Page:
In the memo, Tucker stressed the "considerable research and labor" that had gone into developing the scenarios. The committee "would be losing nearly three months of work" and the designers would need to overhaul their plans for moving forward. He described at length the "diligent and in-depth" work the design team had conducted to date, including 300 hours spent on the scenarios. The scenarios came before the committee several times without negative reactions, Tucker wrote. He described the decision to cut the scenarios as a sudden change of heart.
"Given our work to date and support received, we were surprised and alarmed by this change in direction after months of work has been completed," he told the committee.
Tucker said that if the committee wanted to cull the scenarios, the design team would need more funding. "As this change in direction and schedule contradicts previous work approved to date and this would require additional work not due to the fault of the University, an additional services agreement will need to be prepared. This agreement, along with additional project fees and schedule, will need to be accepted prior to our preparation of new materials for the open house," he wrote.
As an alternative, Tucker offered to continue with the scenarios without additional fees.
In contractual negotiations via conference calls, meetings, and emails in December, Peterson, Pomeroy, Sorensen, and Ubl were able to work out a deal with Tucker, Vogel, and U of M administrators. The designers would skip the scenarios and complete designs by January 30. They would not be expected to present the designs and facilitate public engagement, and they would not receive extra fees. As of last week, the city had not yet formally accepted the work of the design team or paid them the final $5,000 remaining as part the contract.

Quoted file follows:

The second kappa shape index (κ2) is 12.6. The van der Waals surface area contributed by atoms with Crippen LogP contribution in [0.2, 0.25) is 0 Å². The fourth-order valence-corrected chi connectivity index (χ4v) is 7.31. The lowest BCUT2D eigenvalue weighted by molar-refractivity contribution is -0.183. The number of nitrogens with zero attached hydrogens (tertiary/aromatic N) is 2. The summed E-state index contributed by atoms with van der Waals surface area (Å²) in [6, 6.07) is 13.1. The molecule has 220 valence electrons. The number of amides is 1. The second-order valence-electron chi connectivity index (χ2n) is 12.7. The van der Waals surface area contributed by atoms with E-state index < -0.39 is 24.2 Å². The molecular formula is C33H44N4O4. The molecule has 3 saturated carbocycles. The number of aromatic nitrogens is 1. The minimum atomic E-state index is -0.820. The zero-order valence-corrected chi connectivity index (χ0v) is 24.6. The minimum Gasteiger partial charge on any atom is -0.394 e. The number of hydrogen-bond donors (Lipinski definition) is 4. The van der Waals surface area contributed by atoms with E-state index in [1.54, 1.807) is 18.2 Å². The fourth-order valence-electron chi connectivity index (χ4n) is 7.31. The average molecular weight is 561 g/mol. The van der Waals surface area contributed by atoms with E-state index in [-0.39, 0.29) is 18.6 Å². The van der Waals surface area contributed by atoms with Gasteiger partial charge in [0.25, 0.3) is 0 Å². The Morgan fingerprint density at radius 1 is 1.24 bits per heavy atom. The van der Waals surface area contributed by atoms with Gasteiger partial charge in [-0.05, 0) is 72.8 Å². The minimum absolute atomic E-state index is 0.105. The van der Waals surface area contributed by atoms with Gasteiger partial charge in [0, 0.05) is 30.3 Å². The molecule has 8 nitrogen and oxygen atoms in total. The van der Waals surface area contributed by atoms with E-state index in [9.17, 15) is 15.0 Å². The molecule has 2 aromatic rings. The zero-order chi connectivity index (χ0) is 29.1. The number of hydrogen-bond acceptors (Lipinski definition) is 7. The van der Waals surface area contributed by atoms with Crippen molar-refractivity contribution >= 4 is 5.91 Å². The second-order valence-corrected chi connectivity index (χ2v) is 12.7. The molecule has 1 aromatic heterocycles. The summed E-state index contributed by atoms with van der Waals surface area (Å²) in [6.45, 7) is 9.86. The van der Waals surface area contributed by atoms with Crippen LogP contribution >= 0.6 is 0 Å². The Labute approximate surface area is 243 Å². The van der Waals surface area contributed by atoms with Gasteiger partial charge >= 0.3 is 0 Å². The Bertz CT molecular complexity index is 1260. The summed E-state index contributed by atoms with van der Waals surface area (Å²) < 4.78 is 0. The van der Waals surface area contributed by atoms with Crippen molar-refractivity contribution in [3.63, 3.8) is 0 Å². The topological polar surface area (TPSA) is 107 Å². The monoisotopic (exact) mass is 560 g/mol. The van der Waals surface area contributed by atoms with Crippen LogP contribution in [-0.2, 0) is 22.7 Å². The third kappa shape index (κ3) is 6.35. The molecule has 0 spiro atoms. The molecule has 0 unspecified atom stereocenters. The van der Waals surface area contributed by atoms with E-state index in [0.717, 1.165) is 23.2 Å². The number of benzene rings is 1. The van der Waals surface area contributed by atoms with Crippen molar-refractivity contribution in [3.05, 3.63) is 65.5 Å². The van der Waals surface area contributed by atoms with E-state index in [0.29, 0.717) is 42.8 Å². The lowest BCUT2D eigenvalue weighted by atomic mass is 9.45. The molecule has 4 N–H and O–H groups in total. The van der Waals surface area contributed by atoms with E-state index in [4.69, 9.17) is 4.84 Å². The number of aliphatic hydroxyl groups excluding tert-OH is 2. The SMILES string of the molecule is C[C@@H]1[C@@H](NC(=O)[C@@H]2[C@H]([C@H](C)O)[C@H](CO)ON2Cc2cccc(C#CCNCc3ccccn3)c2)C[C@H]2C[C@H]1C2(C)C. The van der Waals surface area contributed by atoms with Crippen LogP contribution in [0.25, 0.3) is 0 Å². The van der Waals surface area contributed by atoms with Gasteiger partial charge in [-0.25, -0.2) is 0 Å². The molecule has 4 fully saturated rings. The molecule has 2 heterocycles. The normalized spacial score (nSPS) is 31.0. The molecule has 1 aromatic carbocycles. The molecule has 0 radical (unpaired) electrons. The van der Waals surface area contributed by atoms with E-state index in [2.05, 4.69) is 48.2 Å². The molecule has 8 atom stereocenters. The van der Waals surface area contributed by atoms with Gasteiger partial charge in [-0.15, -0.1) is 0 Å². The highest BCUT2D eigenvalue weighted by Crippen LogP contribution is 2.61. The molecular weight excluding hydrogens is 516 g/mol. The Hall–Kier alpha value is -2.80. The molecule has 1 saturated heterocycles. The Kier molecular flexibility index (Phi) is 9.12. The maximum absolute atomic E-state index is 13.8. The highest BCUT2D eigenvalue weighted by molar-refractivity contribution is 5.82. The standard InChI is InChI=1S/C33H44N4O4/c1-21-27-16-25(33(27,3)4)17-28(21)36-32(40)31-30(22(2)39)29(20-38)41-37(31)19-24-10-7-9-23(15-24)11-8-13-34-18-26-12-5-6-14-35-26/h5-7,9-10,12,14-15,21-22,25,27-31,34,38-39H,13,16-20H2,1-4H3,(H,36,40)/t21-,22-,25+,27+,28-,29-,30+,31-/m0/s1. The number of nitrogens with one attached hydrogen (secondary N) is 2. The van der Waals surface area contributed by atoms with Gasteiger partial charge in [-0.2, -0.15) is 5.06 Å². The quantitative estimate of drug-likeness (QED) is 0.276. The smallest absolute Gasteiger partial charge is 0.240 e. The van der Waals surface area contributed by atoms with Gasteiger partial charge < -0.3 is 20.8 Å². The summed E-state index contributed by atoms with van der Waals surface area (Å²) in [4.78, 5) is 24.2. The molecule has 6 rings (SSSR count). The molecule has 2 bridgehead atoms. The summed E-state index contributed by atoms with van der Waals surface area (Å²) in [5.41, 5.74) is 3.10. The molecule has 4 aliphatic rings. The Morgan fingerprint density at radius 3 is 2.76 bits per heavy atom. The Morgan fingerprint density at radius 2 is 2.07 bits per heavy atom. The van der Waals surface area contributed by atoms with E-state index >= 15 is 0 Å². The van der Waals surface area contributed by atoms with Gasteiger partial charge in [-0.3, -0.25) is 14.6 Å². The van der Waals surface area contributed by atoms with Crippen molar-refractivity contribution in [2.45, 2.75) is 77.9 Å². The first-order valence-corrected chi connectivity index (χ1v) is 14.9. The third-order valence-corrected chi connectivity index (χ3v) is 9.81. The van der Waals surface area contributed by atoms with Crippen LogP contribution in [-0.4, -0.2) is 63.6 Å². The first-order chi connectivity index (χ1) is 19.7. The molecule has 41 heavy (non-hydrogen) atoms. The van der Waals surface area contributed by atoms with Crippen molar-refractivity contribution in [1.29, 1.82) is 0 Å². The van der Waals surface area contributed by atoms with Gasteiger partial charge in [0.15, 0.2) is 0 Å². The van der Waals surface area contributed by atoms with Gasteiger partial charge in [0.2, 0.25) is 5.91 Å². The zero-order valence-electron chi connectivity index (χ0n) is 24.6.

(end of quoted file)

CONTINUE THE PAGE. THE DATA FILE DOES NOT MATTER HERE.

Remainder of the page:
In early January, Pomeroy emailed Tucker, inquiring about the progress of designs and asking if he and Vogel would come down to Winona to present their designs to the committee. Having the design team come down to present to the committee was not what was agreed upon, Tucker responded.
Ubl, who was included in the email exchange, advised Pomeroy, "Rethinking this
I think that having them present may not be the best idea (as you can tell from the tone of the email). I expect the recommendations will be clear. We have the intelligence in the room to analyze them. Finally, remember we do not make final payment until we are satisfied, so asking clarifying questions will be part of accepting work."
Scenarios still a part of new plan
Meanwhile, the great river still flows beneath the ice at Levee Park. Railroad tracks and the levee itself still divide the center of an old river town from its river. The designers' plan would change that. Reshaping the levee wall, replacing parts of it with flood gates, adding a floating dock and kayak ramp, and providing spaces for large performances are included in the proposal. The plan also includes many themes of declining industry and rising tourism that got the project into trouble last fall (see story page 1A).
The city received the designers' complete "Vision Plan" last Friday. However, plans for a public open house on Saturday, March 8, may be delayed. "We will postpone the open house/public forum until the committee is 100 percent familiar and comfortable with the final report," explained Ubl in a press release last Friday.
The committee is meeting on Tuesday, March 4, at 4 p.m. in the Misato Room on the third floor of city hall. The meeting is open to the public. Keep reading the Winona Post for more information.